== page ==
Most of us would think that it is really important to train fast, to do intervals, to be tired after your workouts, in order to get faster after all. Yes, it is true. However, just like you can not build a house on loose sand, because you need adequate support, similarly you can not be fast in cycling without having a proper fitness base. If you want to win races, be quicker than your friends or just simply get faster you need to start your training off with building a good base.

What is “slow” exactly?

There are several training “zones” where you can train. To build a good base you need to ride a lot in Zone 2, that is just above riding easy. The benefit from zone 2 is that it builds aerobic base and endurance. If you have improved the aerobic capacity it improves your ability to go faster for a longer time.  If you have a strong aerobic capacity it will also allow you to recover quicker between those higher intensity efforts. 


When you have good aerobic fitness, you can do intervals with a shorter rest in between. This also comes useful when you need to attack during races. Without a doubt, doing high intensity training is definitely needed to improve your speed, don’t get me wrong. However, most pros do their training in zone 2 as well. The main benefits of aerobic training are:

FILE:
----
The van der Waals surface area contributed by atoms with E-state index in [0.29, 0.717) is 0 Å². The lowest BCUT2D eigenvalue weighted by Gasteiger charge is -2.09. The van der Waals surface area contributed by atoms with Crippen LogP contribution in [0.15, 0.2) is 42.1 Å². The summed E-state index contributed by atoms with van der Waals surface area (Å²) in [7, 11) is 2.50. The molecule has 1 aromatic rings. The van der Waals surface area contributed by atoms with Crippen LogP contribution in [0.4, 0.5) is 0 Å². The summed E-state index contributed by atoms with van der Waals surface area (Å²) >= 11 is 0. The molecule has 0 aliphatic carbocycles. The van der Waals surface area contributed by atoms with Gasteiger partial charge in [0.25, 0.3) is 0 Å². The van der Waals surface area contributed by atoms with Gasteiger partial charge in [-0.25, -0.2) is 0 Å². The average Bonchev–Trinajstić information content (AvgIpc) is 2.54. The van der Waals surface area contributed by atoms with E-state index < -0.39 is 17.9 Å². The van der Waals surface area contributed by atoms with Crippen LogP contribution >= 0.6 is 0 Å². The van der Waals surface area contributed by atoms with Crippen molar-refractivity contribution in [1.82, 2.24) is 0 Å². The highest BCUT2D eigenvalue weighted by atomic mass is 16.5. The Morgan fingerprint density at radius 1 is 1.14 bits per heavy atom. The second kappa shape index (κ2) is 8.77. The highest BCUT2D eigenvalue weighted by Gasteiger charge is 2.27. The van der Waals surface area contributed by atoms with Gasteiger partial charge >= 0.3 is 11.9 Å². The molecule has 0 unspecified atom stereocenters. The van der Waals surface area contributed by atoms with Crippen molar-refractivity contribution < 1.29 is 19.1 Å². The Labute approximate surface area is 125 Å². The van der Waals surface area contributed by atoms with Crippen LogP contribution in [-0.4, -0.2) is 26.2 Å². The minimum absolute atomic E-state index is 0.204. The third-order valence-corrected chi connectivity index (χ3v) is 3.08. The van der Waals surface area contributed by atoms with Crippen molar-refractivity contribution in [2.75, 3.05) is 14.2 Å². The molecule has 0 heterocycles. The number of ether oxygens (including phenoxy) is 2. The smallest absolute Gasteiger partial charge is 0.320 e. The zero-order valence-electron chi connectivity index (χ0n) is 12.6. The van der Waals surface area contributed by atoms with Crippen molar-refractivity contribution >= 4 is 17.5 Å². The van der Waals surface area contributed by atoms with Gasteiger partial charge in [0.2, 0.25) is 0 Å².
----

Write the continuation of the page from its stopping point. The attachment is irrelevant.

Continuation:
• Increase in the number of mitochondria
  • increase in mitochondrial efficiency
  • increase in “metabolic flexibility” 
  • lower resting heart rate
  • a decrease in blood pressure
  • lower risk of injury 
  • improves insulin resistance
photo Dion Kerckhoffs/Cor Vos © 2021

To find out power and heart rate zones you will need to do an FTP test. The training zones are then calculated by taking a percentage of your FTP (Functional Threshold Power). You can find a chart showing the method to calculate your zones.


How to perform an FTP test?

This test usually consists of doing an interval of 20 minutes at a maximal effort. The average power value that you do for this time is then multiplied by 0.95. This way you get a value that is a great reference value for training purposes. You can calculate the zones by using the percentages of your FTP.

Now you know how to calculate your Zones, therefore go out and hit the roads riding in a steady tempo and explore the world!